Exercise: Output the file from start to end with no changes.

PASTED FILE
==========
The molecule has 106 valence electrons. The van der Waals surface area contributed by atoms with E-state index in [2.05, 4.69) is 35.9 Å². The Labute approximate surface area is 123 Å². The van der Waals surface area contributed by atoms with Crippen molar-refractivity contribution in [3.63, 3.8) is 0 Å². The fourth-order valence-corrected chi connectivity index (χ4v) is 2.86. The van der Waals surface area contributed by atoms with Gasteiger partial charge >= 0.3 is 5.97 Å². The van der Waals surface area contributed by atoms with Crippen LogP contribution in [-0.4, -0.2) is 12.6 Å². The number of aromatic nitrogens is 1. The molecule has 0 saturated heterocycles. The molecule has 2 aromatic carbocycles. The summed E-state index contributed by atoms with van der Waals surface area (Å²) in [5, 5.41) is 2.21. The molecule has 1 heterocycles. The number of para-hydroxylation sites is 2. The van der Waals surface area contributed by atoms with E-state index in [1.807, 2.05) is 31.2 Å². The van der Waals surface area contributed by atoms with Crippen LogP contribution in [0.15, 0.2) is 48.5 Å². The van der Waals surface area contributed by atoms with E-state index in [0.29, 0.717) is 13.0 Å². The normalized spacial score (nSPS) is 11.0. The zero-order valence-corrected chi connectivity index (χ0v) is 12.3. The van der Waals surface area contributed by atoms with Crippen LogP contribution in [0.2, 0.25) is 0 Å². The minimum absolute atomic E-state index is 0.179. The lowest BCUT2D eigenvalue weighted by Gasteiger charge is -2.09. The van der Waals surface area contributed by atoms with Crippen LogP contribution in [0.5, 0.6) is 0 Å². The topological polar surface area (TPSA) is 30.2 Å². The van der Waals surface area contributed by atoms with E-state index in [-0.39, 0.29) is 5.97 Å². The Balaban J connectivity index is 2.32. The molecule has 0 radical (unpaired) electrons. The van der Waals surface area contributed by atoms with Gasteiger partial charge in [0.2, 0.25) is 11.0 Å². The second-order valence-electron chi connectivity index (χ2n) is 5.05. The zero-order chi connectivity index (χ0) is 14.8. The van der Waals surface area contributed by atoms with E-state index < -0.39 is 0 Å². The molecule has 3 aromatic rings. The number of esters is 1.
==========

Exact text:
The molecule has 106 valence electrons. The van der Waals surface area contributed by atoms with E-state index in [2.05, 4.69) is 35.9 Å². The Labute approximate surface area is 123 Å². The van der Waals surface area contributed by atoms with Crippen molar-refractivity contribution in [3.63, 3.8) is 0 Å². The fourth-order valence-corrected chi connectivity index (χ4v) is 2.86. The van der Waals surface area contributed by atoms with Gasteiger partial charge >= 0.3 is 5.97 Å². The van der Waals surface area contributed by atoms with Crippen LogP contribution in [-0.4, -0.2) is 12.6 Å². The number of aromatic nitrogens is 1. The molecule has 0 saturated heterocycles. The molecule has 2 aromatic carbocycles. The summed E-state index contributed by atoms with van der Waals surface area (Å²) in [5, 5.41) is 2.21. The molecule has 1 heterocycles. The number of para-hydroxylation sites is 2. The van der Waals surface area contributed by atoms with E-state index in [1.807, 2.05) is 31.2 Å². The van der Waals surface area contributed by atoms with Crippen LogP contribution in [0.15, 0.2) is 48.5 Å². The van der Waals surface area contributed by atoms with E-state index in [0.29, 0.717) is 13.0 Å². The normalized spacial score (nSPS) is 11.0. The zero-order valence-corrected chi connectivity index (χ0v) is 12.3. The van der Waals surface area contributed by atoms with Crippen LogP contribution in [0.2, 0.25) is 0 Å². The minimum absolute atomic E-state index is 0.179. The lowest BCUT2D eigenvalue weighted by Gasteiger charge is -2.09. The van der Waals surface area contributed by atoms with Crippen LogP contribution in [0.5, 0.6) is 0 Å². The topological polar surface area (TPSA) is 30.2 Å². The van der Waals surface area contributed by atoms with E-state index in [-0.39, 0.29) is 5.97 Å². The Balaban J connectivity index is 2.32. The molecule has 0 radical (unpaired) electrons. The van der Waals surface area contributed by atoms with Gasteiger partial charge in [0.2, 0.25) is 11.0 Å². The second-order valence-electron chi connectivity index (χ2n) is 5.05. The zero-order chi connectivity index (χ0) is 14.8. The van der Waals surface area contributed by atoms with E-state index < -0.39 is 0 Å². The molecule has 3 aromatic rings. The number of esters is 1.